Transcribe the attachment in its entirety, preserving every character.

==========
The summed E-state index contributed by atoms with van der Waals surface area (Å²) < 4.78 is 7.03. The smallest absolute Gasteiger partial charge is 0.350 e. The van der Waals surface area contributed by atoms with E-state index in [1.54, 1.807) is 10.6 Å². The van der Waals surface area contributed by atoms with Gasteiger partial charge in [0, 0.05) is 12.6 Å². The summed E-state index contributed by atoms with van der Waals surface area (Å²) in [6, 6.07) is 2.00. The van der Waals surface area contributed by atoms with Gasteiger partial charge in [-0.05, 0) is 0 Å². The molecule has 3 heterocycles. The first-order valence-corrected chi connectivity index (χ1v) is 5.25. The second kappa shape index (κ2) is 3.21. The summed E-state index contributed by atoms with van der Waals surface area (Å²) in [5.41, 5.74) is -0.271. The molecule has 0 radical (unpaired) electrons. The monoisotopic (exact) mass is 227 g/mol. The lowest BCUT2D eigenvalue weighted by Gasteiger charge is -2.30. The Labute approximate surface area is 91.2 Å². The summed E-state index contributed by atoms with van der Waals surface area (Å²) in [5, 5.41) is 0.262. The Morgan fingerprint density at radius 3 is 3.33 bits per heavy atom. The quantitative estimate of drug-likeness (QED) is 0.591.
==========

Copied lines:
The summed E-state index contributed by atoms with van der Waals surface area (Å²) < 4.78 is 7.03. The smallest absolute Gasteiger partial charge is 0.350 e. The van der Waals surface area contributed by atoms with E-state index in [1.54, 1.807) is 10.6 Å². The van der Waals surface area contributed by atoms with Gasteiger partial charge in [0, 0.05) is 12.6 Å². The summed E-state index contributed by atoms with van der Waals surface area (Å²) in [6, 6.07) is 2.00. The van der Waals surface area contributed by atoms with Gasteiger partial charge in [-0.05, 0) is 0 Å². The molecule has 3 heterocycles. The first-order valence-corrected chi connectivity index (χ1v) is 5.25. The second kappa shape index (κ2) is 3.21. The summed E-state index contributed by atoms with van der Waals surface area (Å²) in [5.41, 5.74) is -0.271. The molecule has 0 radical (unpaired) electrons. The monoisotopic (exact) mass is 227 g/mol. The lowest BCUT2D eigenvalue weighted by Gasteiger charge is -2.30. The Labute approximate surface area is 91.2 Å². The summed E-state index contributed by atoms with van der Waals surface area (Å²) in [5, 5.41) is 0.262. The Morgan fingerprint density at radius 3 is 3.33 bits per heavy atom. The quantitative estimate of drug-likeness (QED) is 0.591.